Tag Archives: Katie Stewart

Buttermilk chocolate cake

Buttermilk chocolate cake

If I’m craving a cake, chances are I’m craving chocolate cake. Were someone, well Fran probably, to ask me what kind of birthday cake I want, I’ll say chocolate. Yes, I like chocolate. I like cake. I like chocolate cake.

But strangely, despite decades of baking and consuming chocolate cakes, I’ve never found a go-to recipe. A recipe so easy, reliable and rewarding that I don’t even have to think about it. Discussing this with my mum the other day, she asked if she’d ever given me an old Katie Stewart recipe called Quick-mix chocolate cake. Not that I recalled.

I like Stewart’s recipes. She died in 2013, and was somewhat out of fashion. But if you’ve ever seen or owned one of her recipe books, chances are it’ll be well-thumbed. She was one of those British writers food writers of a certain age, along with Prue Leith and Delia Smith1, born in or just before the Second World War, who produced practical, no-nonsense recipes.

Sometimes I like my recipes with a little more context and colourful images, but often I just want to reach for the recipe, forgo any preamble, grab the ingredients from store cupboard and fridge and get on with it. Stewart wrote for The Times from 1966, a year before my parents married and four years before I was born. She continued to do so until 1978, and my mum assiduously collected the cuttings in a yellow ring binder and used them a lot during my childhood. She still has it, still uses it. So yes, I had to try this recipe. Stewart was a big part of my upbringing and food education.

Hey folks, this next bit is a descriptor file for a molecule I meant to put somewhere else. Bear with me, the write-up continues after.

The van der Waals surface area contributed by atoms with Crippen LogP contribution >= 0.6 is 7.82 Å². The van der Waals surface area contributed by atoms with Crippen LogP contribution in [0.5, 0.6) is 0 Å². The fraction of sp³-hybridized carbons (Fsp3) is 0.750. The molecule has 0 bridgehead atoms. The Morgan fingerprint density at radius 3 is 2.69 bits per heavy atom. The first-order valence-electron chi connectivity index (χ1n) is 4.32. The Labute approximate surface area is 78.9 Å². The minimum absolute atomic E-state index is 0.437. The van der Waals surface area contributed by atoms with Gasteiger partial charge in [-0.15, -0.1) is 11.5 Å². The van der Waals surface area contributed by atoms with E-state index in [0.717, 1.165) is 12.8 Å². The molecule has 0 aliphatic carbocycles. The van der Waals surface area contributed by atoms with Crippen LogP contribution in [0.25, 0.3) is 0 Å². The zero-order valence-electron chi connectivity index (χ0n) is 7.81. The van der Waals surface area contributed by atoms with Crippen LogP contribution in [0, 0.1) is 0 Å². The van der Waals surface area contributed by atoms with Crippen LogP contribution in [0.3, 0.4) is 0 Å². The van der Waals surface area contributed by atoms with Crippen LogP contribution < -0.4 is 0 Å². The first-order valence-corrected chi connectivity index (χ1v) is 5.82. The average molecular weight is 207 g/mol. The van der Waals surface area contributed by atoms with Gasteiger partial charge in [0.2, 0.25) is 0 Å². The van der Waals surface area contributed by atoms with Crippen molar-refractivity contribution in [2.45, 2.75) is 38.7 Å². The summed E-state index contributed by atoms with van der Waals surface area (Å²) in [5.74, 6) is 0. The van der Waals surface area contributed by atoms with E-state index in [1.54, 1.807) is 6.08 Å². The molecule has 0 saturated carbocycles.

What is buttermilk?
Buttermilk is readily available from supermarkets these days – or at least the cultured version, as opposed to the liquid left from churning cream to make butter. This is what I first learned was buttermilk, when making butter while living at Newton Livery then Old Man Mountain farms in New Zealand in the early-mid 1990s. This is called “traditional buttermilk” and is unlikely to be available to you unless you’re churning cream.